So what is the Good News for us?  “There are times when we too have our hopes and expectations disappointed. We may feel that God has not treated us fairly or has abandoned us, and we are left in a state of bewilderment and confusion. Our challenge then is to accept, perhaps with difficulty, that God has not abandoned us, but is leading us to a new understanding of what our life is about. To a greater or less extent an experience of disorientation is inevitable until we get our bearings again.”

Wednesday, April 19, 2017

Thomas, One of the Good Guys!

Painting by Caravaggio
This Sunday, in some places, is called, “Thomas Sunday.” Our Gospel for our liturgies includes John 20:19-31. It is the story of a week after the Resurrection event, when the disciples are crowded together again in the upper room - this time with Thomas present. He was absent from their first experience of Jesus’ appearance to them in the upper room.  So here they are again for another time of gathering to process what they have experienced and how to move forward beyond Jerusalem!

So often Thomas is associated with doubting, especially in relation to faith.  Although we hear in the other resurrection Gospels that other disciples doubted as well.  Let us not forget Mr. and Mrs. Cleopas who skipped town after the crucifixion and were “found out” on the road to Emmaus when the Stranger caught up with them.  However, the finger is often pointed at Thomas and we might hear the expression, “Doubting Thomas” in some gatherings.

As I reflected on this Gospel, I thought that Thomas is like many of us who sometimes just need to take leave of all the tensions, trauma, and “too muching” of highly intense events. We then struggle to get back to balance and our inner center. He just witnessed the betrayal, arrest, crucifixion, death, and burial of Jesus, whom he loyally followed for three years. Don’t we all have our own individual and unique ways of holding our pain and the ache of our grief?

Perhaps the disciples searched for Thomas, and upon finding him invited Thomas to gather with them once again as they shared their experience of the Risen Jesus. He may have felt hurt, or jealous, or  still be in pain upon hearing that Jesus appeared in the flesh to them and he was absent.  He knew what he saw and experienced as the Roman soldiers pierced the side of Jesus and nailed him to the cross. It was too much for his person to hold!  He needed space far away to let the pain of it all weave through his weary spirit.

But this time, he was in need of some facts – pie charts, bar graphs, graphics, and possibly a spread sheet with more data!  So often in our own journey of faith, have we not murmured  . . . “OK, God, show me a sign and then I’ll believe it . . .” Thomas is all of us who in our faithing have to be invited by our God again and again to trust and to risk being loved unconditionally.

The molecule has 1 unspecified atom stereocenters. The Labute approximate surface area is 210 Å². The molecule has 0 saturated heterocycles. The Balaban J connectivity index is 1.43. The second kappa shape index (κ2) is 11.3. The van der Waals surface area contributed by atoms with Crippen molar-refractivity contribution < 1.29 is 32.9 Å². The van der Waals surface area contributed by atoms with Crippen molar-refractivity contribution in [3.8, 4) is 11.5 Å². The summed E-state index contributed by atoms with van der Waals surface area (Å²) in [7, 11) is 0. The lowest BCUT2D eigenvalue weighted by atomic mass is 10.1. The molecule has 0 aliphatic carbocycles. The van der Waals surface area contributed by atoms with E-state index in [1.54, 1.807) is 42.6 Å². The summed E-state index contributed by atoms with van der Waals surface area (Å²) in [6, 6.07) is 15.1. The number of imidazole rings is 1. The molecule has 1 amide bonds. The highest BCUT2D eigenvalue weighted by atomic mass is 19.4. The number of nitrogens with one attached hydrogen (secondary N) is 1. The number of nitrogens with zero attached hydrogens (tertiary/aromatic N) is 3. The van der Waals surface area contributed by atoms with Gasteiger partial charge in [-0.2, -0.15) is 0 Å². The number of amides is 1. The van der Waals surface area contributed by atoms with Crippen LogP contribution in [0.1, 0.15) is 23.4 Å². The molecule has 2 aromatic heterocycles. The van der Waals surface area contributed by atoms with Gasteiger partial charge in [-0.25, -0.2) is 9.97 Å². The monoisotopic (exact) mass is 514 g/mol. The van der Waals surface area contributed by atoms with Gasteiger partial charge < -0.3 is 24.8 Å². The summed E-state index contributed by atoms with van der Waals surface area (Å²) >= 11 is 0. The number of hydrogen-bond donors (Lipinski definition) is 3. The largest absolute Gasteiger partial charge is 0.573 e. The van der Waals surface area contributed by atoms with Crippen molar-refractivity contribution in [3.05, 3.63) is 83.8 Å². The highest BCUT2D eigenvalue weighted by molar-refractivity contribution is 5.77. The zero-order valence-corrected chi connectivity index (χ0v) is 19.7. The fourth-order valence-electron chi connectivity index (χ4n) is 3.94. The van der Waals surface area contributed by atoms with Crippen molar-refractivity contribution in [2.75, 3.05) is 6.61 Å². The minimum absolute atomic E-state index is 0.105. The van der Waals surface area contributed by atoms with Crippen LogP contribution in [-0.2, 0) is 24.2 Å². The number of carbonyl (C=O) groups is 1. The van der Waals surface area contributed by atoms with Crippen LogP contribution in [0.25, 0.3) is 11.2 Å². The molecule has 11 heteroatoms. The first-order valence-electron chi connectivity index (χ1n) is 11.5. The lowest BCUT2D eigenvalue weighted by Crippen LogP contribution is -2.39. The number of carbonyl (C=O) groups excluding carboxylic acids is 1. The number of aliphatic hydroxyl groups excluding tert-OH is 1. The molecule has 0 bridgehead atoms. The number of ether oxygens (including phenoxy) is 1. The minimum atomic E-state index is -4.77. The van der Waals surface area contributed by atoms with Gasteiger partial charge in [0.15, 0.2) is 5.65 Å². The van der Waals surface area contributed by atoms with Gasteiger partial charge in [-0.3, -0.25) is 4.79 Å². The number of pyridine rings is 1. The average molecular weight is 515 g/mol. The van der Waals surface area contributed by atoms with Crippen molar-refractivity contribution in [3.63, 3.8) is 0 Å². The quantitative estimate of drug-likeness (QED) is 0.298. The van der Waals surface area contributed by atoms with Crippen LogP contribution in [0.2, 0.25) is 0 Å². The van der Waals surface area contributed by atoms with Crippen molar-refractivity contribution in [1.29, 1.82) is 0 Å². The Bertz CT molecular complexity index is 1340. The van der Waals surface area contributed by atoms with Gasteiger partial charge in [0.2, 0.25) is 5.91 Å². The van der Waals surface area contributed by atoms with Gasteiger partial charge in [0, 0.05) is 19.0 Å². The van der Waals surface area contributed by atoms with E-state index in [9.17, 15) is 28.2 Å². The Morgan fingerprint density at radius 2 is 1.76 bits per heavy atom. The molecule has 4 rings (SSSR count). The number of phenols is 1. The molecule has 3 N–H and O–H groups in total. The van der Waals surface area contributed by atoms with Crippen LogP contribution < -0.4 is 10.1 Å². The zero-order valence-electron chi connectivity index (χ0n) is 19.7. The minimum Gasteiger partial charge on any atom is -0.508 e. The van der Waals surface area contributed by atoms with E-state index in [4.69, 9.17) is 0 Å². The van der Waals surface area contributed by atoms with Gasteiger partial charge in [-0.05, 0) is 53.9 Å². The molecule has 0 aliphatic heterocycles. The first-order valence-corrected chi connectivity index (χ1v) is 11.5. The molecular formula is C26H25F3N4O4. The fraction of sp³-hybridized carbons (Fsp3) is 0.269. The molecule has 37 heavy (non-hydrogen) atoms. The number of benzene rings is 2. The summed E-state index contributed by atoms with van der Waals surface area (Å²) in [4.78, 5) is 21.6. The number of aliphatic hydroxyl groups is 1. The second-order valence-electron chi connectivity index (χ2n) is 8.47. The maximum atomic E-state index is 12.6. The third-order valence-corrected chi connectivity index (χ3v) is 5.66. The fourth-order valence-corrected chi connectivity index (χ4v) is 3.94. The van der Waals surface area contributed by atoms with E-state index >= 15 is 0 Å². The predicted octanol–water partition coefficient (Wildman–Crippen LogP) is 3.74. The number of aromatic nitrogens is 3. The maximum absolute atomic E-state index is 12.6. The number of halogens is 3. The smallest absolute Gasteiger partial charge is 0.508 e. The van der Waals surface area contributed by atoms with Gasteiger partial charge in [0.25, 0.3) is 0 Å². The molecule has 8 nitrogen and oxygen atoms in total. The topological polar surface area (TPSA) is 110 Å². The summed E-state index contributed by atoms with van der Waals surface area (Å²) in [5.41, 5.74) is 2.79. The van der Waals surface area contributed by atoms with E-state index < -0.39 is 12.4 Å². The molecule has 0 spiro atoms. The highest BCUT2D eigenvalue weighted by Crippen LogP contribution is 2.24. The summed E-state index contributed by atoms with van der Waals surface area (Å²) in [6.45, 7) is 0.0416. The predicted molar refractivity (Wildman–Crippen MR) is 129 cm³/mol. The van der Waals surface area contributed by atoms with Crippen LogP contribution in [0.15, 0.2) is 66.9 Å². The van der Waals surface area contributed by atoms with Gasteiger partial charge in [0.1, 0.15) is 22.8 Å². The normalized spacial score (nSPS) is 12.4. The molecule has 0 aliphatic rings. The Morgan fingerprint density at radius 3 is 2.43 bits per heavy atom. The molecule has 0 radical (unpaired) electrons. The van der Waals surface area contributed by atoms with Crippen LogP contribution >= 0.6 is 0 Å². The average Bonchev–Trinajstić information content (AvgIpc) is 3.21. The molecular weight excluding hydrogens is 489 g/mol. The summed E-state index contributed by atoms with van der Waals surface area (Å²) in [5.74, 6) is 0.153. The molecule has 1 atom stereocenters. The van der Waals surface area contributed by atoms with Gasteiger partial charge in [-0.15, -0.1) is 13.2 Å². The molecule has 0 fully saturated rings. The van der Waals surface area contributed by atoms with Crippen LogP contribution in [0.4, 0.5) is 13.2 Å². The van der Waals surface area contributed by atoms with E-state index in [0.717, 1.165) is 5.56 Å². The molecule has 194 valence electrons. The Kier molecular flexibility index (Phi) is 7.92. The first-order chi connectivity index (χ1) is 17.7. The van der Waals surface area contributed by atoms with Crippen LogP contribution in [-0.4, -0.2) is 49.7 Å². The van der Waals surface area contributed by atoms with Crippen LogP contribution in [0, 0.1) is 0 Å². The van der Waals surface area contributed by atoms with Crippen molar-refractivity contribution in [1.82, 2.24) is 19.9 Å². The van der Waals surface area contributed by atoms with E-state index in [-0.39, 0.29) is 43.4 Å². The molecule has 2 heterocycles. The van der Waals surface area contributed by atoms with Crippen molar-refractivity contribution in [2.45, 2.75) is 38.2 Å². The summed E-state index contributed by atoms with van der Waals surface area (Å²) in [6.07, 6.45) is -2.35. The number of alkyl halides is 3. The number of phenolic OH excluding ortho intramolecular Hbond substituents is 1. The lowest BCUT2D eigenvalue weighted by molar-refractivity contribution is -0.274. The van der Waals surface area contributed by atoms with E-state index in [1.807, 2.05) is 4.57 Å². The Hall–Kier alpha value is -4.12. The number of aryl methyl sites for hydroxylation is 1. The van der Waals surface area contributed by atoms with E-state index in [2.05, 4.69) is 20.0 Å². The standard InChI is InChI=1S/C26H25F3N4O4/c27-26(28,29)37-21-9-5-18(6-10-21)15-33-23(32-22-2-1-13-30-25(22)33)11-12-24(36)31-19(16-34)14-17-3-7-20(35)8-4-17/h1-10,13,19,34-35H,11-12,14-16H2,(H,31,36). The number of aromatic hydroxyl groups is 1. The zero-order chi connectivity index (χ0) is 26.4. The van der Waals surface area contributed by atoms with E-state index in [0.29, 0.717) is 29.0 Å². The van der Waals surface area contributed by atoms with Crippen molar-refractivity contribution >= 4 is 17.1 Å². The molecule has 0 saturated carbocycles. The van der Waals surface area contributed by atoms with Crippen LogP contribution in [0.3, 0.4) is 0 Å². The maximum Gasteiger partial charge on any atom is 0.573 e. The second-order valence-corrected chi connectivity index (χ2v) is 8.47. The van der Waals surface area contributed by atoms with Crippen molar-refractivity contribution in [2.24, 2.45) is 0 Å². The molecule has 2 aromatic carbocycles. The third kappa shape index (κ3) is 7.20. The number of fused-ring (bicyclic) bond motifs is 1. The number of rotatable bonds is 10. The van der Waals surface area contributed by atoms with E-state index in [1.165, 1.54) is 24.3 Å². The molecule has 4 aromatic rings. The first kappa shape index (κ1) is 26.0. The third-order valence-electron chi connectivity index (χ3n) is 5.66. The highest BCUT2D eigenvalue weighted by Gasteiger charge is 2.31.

Jesus came in the way that Thomas most needed.  He instructed Thomas to put his hand in his side and fingers in the place of the nails if that is what Thomas needed.  We don’t know if he did.  But he did as with laser speed move to a deeper place of belief and exclaimed, “MY LORD and MY GOD!!"  This was Thomas’ own moment of inner rising!

So let us pray this day that the hand of God touch into the wounds of our world.  Are we not weary with the violence, wars, injustices, and deaths that humanity has inflicted upon itself and creation? 

Let us also pray that we let God’s fingers probe our minds, hearts, and spirits to release us from anything that keeps us in doubt or resistant to receiving God’s grace, mercy, and unconditional love. Peace be to all of us!!

Hendrick Terbrugghen, Doubting Thomas, Rijksmuseum, Amsterdam, 1604

Saturday, April 15, 2017

Rolling Away the Stone with Easter Energy!

When dawn stands still with wonder, when birds jubilate in the trees, when buds hurry into blossoms and grass starts wearing green – I always know that Easter wants to come again.

But deeper yet and richer still when Jesus, imprisoned in me, asks me to roll away the stone that locks him in, then Easter wants to come again.

So, let it come. It’s one dawn past rising time and Resurrection is the wildest news that’s ever touched this crazy mixed-up world. It says, yes! When everything else says, no! It says, up! When everything else says, down! It says, live! When everything else says, die!

Easter’s standing at your door again, so don’t you see that stone has got to go? That stone of fear, of selfishness and pride, of greed and blindness and all the other stones we use to keep Jesus in the tomb.

So here’s to rolling stones away, to give our Lord the chance He needs to rise and touch a troubled, lonely world.

Some call it Resurrection. It’s wild with wonder. It’s beautiful and real, intent on throwing life around – it touches and it heals!